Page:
Salvaging R1 L cr: NHAI for flexible premium payments

Written by Timsy Jaipuria | New Delhi | Updated: May 31 2013, 07:02am hrs
Keen to avoid termination of a clutch of road projects facing delays for various reasons and to ensure its premium revenue of close to R1 lakh crore is not affected, the National Highways Authority of India (NHAI) has proposed that the relevant concession agreements can be revisited to give these projects' liquidity-starved developers the flexibility to reschedule premium payments. Citing precedents for such changes in concluded contracts in the telecom industry and, more recently, in the power sector, NHAI chairman RP Singh told the road minister CP Joshi that the proposal would have no adverse net revenue implication for either NHAI or the government as the NPV of the receivable premiums would remain the same as contracted.


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Stating that the potential cancellation of 21 projects and the debarment of the developers could jeopardise the Public-Private Partnership (PPP) model in the road sector, and citing the unlikelihood of a rebidding leading to the current levels of premiums given the difficult economic situation, Singh said that stringent conditions could be imposed on the concessionaires seeking rescheduling of premium. He said, for example, that drawing any return on equity can be barred for the first twelve years. That is, the entire cash flow after meeting the project requirements and debt service obligations could be used for meeting premium payment obligations.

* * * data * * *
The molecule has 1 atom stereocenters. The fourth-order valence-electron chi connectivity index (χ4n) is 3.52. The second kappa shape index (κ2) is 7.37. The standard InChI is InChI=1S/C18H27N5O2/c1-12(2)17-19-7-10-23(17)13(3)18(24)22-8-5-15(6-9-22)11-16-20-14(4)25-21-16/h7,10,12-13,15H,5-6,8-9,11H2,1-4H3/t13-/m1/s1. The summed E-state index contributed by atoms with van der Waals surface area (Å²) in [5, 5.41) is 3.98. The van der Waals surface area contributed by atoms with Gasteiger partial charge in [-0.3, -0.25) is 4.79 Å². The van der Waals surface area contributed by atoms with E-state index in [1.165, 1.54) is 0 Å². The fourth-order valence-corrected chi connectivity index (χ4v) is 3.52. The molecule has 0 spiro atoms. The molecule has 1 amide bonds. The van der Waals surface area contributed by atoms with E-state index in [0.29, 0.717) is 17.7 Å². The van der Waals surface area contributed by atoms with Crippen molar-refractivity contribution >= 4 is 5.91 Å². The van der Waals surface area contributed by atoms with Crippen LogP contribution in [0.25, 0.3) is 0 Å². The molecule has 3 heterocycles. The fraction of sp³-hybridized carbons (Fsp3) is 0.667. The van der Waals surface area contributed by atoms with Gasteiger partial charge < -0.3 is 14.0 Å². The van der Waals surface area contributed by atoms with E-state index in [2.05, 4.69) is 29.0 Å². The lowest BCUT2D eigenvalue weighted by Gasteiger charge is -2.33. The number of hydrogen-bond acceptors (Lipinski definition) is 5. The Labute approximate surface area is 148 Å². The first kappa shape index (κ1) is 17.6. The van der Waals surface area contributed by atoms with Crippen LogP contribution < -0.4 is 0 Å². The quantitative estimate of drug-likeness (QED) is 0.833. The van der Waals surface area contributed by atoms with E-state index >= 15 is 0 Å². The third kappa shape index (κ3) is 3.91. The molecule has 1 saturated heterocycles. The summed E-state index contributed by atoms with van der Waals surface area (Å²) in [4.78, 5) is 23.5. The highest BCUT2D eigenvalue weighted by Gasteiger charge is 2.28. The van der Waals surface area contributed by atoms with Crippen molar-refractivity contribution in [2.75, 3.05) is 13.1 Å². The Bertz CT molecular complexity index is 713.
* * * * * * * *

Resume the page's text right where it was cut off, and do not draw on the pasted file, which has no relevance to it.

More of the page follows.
Earlier, the law ministry had objected to the idea of opening up of concluded agreements. In his latest letter to Joshi, Singh, however, contended that the ministry might not have been apprised of the full implications of the cancellation of these project agreements. To buttress his argument, the NHAI chairman drew attention to the incidence of post-award changes in concluded contracts in the telecom (migration allowed to revenue-sharing model) and power sectors (compensatory tariff over and above quoted tariffs in the power purchase agreements allowed by the Central Electricity Regulatory Commission for Adani Power and Tata Power for their Mundra projects due to change in Indonesian coal law). Such exceptional circumstances, Singh said, prevailed in the road sector right now, calling for bold decisions by the government to address the crisis.

Playing safe

* NHAI has proposed that the relevant concession agreements can be revisited to give these projects' liquidity-starved developers the flexibility to reschedule premium payments

* It said the potential cancellation of 21 projects and the debarment of the developers could jeopardise the Public-Private Partnership model in the road sector